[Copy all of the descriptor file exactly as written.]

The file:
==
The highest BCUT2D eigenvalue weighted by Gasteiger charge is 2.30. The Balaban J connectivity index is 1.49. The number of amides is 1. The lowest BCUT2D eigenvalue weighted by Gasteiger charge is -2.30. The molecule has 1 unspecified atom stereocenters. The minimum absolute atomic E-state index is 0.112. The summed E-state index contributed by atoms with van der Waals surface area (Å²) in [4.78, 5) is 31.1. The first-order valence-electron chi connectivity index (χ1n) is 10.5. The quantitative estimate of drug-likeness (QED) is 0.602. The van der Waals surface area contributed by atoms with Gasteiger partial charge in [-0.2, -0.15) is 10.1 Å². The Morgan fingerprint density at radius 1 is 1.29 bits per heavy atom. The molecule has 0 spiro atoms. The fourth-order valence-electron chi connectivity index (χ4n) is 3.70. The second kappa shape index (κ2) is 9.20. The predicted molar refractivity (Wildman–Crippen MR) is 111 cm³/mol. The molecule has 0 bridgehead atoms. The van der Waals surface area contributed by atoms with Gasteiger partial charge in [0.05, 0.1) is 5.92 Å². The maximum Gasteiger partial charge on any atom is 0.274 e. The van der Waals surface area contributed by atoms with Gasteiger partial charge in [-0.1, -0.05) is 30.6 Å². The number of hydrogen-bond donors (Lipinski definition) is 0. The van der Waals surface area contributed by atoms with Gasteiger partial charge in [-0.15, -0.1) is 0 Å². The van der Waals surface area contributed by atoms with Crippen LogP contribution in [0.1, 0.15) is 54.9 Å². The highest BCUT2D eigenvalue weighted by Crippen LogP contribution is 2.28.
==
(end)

The highest BCUT2D eigenvalue weighted by Gasteiger charge is 2.30. The Balaban J connectivity index is 1.49. The number of amides is 1. The lowest BCUT2D eigenvalue weighted by Gasteiger charge is -2.30. The molecule has 1 unspecified atom stereocenters. The minimum absolute atomic E-state index is 0.112. The summed E-state index contributed by atoms with van der Waals surface area (Å²) in [4.78, 5) is 31.1. The first-order valence-electron chi connectivity index (χ1n) is 10.5. The quantitative estimate of drug-likeness (QED) is 0.602. The van der Waals surface area contributed by atoms with Gasteiger partial charge in [-0.2, -0.15) is 10.1 Å². The Morgan fingerprint density at radius 1 is 1.29 bits per heavy atom. The molecule has 0 spiro atoms. The fourth-order valence-electron chi connectivity index (χ4n) is 3.70. The second kappa shape index (κ2) is 9.20. The predicted molar refractivity (Wildman–Crippen MR) is 111 cm³/mol. The molecule has 0 bridgehead atoms. The van der Waals surface area contributed by atoms with Gasteiger partial charge in [0.05, 0.1) is 5.92 Å². The maximum Gasteiger partial charge on any atom is 0.274 e. The van der Waals surface area contributed by atoms with Gasteiger partial charge in [-0.1, -0.05) is 30.6 Å². The number of hydrogen-bond donors (Lipinski definition) is 0. The van der Waals surface area contributed by atoms with Gasteiger partial charge in [-0.15, -0.1) is 0 Å². The van der Waals surface area contributed by atoms with Crippen LogP contribution in [0.1, 0.15) is 54.9 Å². The highest BCUT2D eigenvalue weighted by Crippen LogP contribution is 2.28.